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Virgin Media sees annual earnings fall, but O2 tie-up ‘on track’ despite probe

Holly Williams, PA Deputy City Editor
·3-min read

Virgin Media has revealed falling annual earnings amid regulatory changes and a hit from the pandemic as its £31 billion mega-merger with O2 also comes under intense competition scrutiny.

The telecoms giant, which is owned by Liberty Global, reported a 5% fall in underlying earnings to £2.08 billion as revenues dropped 0.9% to £5.1 billion, despite notching up its best customer growth for three years.

Virgin Media saw earnings tumble 11.1% in the final quarter of the year as it held off from price rises in 2020 in response to the pandemic and was knocked by lower roaming charges as the crisis saw international travel almost grind to a halt.

Annual turnover was also affected by new rules that came in last year forcing firms to notify customers ahead of their contracts ending and offer better deals.

The results come after the Competition and Markets Authority (CMA) announced in December it was launching an in-depth probe into the Virgin Media mega merger with Telefonica’s O2.

This followed a request from the companies for the watchdog to give the deal the green light quickly.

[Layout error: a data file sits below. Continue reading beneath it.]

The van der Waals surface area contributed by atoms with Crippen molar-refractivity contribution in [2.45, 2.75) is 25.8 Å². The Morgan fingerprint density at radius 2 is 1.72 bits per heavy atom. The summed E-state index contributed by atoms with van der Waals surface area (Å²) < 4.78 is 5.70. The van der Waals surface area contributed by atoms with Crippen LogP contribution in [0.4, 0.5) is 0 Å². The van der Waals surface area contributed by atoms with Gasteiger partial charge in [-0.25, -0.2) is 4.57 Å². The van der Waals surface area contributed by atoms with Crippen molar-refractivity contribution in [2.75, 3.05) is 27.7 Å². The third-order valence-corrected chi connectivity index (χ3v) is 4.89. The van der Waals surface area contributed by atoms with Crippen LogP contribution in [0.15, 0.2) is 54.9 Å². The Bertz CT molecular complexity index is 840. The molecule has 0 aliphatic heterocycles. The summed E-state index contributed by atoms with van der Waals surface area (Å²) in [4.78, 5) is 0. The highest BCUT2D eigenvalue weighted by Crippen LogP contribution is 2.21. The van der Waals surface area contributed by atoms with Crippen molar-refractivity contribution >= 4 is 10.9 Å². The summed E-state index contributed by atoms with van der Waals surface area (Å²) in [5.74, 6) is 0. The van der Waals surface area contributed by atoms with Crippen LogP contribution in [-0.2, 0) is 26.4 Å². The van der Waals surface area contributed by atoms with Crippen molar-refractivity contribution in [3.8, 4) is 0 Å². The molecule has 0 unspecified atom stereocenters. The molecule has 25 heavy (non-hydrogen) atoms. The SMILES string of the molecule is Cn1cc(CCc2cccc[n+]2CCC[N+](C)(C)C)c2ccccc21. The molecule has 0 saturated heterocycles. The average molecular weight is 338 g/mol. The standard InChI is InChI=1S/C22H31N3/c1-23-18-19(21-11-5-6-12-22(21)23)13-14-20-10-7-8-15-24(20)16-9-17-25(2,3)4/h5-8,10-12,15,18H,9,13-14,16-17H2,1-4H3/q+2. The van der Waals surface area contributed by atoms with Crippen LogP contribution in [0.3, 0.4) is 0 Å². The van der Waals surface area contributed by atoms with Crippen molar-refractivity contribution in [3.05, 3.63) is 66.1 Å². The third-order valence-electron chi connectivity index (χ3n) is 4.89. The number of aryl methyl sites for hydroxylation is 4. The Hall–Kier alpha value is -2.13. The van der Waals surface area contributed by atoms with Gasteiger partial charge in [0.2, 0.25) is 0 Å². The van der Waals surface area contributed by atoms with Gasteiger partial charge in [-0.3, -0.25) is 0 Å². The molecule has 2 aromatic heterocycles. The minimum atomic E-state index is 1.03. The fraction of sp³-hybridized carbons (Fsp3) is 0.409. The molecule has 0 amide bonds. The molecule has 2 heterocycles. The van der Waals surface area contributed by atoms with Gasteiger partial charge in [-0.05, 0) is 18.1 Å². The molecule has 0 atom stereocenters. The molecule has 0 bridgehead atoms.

Liberty Global insisted it was making “very positive” progress with the CMA and is still “on track” for the deal to complete in the middle of the year.

But the CMA has raised concerns that Virgin and O2 “may have an incentive to raise prices or reduce the quality of these wholesale services, ultimately leading to a worse deal for UK consumers”.

Previously, the CMA called on European regulators to block a merger between O2 and rival network Three, although it has previously waved through BT’s deal with EE.

The regulator said in December there was “sufficient evidence at an early stage of the investigation for the CMA to conclude that there is a realistic prospect that the transaction would result in a substantial lessening of competition in one or more markets”.

The merger, first announced in May, would bring together O2’s 34 million customers on its mobile network with Virgin’s 5.3 million broadband, pay-TV and mobile users.

The deal values Virgin Media at £18.7 billion and O2 at £12.7 billion.

Virgin Media’s full year results show the impact of the pandemic on the telecoms sector – with the revenues impact offsetting the boost from a surge in demand for broadband amid the shift to home working and remote learning.

It notched up a 200% rise in broadband customers, with another 148,000 added in 2020 – and 55,000 alone in the fourth quarter.

The group also saw a record number of new mobile contract customers, with 330,000 added in 2020 and 87,000 in the final three months.

While this failed to translate to higher sales and earnings last year, the group said it expects to return to revenues growth in 2021.

Lutz Schuler, chief executive of Virgin Media, said: “With a clear strategy in place we stepped up, adapted to change and pulled together to support the country and deliver as a business.

“As a result, we saw our best customer growth since 2017.”

He added: “Looking ahead, 2021 is going to be a transformational year for Virgin Media.”